As soon as I graduated, I started a journal with the intention of actually filling the entire thing. For so long I got into the habit of only writing in half of a journal and then discarding it with my other "reject" journals. Between class, friends and other activities, I was too spent to journal at the end of the day. When I finished high school, I figured I would have more time to focus on myself and decided journaling would be a great way for me to adjust to college. The only problem is that filling every page with a ton of emotional thoughts was intimidating at first, as it is to most people.
Through internet surfing and talking with my artistic friends, I have been introduced to a bunch of creative techniques and fun ways to fill up the pages, while also reflecting on my life. Without journaling, I'm not sure if I would've had such a positive experience my first semester.
A Blank Journal
The first step is starting with an empty journal. I'm sure a lot of you have dozens of ones that have a few things written in them, but my best advice is to start fresh. Make sure the journal you have is something that makes you happy when you look at it. I'll be honest, I'm a sucker for cute journals. Papyrus and Barnes and Noble have some awesome ones that are not too overpriced.
The Classic "Diary" Entries
Every journal has to have a fair amount of pages of straight up word vomit. The reason this helps me so much is because when I reread what I write, I realize that things sometimes bother me more than I'm aware of. For example, I never knew I had a guilty conscious until most of my entries these past few months consisted of me saying I felt bad for *insert thing I did that didn't require me to beat myself over (i.e. forgetting to throw out my napkin).*
During the semester, these passages allowed me to see my struggles. It also helped me brainstorm ways to cope with what I was going through by allowing me to visually see an outline of my issues and the most rational way to go about dealing with them. I plan on doing the same thing for this coming semester.
How to Get Over Writer's Block
Writer's block happens to literally everyone. Sometimes we just don't feel like writing, so we push it off. The thing about inspiration is that it's normal to lack it sometimes, but not trying to get it back can cause more harm than good. How to fix it? The following are the things I do when I don't feel like I have any ideas.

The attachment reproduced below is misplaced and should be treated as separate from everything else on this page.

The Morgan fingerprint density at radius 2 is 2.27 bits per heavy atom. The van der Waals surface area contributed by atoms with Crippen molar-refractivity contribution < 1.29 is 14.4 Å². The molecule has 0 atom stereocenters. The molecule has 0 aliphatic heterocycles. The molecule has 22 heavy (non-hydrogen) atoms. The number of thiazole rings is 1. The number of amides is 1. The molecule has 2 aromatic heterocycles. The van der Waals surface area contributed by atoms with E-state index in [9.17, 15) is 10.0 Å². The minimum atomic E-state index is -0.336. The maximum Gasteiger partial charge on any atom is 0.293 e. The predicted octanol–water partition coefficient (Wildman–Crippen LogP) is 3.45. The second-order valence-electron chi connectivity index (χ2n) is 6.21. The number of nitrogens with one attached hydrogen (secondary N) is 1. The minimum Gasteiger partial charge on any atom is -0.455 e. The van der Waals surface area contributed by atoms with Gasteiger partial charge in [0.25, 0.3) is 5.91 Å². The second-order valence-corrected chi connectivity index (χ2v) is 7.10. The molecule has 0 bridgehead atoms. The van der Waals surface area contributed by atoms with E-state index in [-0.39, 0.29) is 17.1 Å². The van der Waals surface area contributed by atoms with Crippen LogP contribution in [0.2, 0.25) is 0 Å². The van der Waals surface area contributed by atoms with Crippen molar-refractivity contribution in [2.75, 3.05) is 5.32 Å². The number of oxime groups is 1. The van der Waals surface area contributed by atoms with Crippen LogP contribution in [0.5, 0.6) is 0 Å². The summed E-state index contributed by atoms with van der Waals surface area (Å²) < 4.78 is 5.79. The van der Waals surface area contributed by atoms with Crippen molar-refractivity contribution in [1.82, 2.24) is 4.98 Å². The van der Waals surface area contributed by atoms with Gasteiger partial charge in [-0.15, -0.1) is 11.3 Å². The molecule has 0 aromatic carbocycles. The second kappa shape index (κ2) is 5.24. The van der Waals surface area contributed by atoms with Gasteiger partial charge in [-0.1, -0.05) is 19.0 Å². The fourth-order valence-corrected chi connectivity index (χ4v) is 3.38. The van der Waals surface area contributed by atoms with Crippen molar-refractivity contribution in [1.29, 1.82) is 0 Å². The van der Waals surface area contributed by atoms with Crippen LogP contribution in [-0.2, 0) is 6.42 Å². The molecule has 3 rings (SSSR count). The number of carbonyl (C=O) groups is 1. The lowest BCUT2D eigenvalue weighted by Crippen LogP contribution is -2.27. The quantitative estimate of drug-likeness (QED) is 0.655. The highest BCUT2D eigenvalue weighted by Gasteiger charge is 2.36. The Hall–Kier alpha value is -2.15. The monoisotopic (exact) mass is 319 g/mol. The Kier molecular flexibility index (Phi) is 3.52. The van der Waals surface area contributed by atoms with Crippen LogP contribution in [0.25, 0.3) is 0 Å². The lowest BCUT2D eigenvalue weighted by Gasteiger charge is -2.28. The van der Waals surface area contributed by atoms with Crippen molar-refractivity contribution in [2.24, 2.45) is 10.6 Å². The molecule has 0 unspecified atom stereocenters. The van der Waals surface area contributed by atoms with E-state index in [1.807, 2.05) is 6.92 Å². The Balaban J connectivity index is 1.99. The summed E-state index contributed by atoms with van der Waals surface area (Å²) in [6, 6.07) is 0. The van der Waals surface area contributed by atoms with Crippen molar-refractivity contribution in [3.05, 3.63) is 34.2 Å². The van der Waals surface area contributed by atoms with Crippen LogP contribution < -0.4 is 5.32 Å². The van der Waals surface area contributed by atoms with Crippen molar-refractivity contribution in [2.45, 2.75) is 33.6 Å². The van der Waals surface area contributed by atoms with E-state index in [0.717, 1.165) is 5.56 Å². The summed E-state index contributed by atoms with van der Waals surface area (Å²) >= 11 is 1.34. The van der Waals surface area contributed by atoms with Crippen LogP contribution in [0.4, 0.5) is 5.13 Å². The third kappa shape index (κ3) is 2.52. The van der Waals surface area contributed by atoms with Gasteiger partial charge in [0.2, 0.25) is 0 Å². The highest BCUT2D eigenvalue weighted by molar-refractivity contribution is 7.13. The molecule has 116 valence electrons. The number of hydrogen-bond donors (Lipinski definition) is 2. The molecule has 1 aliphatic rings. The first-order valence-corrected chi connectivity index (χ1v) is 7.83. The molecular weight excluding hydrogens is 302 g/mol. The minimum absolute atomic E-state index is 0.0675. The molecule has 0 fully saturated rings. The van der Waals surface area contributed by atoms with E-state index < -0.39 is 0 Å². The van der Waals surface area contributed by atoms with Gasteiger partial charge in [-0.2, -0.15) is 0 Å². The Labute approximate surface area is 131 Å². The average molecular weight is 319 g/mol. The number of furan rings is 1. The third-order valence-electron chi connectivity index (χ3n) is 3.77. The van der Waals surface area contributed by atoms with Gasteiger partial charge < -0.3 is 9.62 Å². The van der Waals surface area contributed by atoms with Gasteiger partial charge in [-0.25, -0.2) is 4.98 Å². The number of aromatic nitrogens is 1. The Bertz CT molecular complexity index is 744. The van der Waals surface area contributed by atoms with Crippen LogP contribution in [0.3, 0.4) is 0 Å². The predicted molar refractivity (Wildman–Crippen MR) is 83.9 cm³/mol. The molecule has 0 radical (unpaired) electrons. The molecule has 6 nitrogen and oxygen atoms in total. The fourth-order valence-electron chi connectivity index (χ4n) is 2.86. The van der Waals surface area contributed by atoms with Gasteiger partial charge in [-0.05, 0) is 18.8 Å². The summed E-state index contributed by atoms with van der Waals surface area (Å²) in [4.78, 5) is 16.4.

Just straight up drawing flowers or stars all over the page can be relaxing. If I'm feeling fancy sometimes I will write lyrics over my doodles or make it look like I put in some effort.
This is a page where I put my current favorite song, the nail polish I'm wearing, the book I'm reading, etc. Most of them look like this:
Usually, I just list songs I'm listening to or things I need to do even though I know the chances of me doing them are slim to none.
Gluing in receipts or ticket stubs remind you of little memories while also filling up space. I usually write a little blurb about what I was doing or where I was.
Why You Should Never Stop Journaling
Journaling allows you to document your life in ways that pictures and videos can't. Each page you create reflects who you are and the experiences you have. Being able to read about the compliment the nice stranger on the bus gave you three months ago or see a receipt you glued in from the time you treated yo' self. It's a great way to see yourself for everything that you are while also giving you the opportunity to relive the most simple of memories. It's the little things that count, and journals are full of little things. That's what makes them so special: they're a safe spot to overthink and appreciate everyday happenings. It's really quite beautiful, and I promise if you push yourself to get through the first one, you will only keep wanting to fill more.
Lead Image Credit: Beauty, Cocktails & Girltalk via Unsplash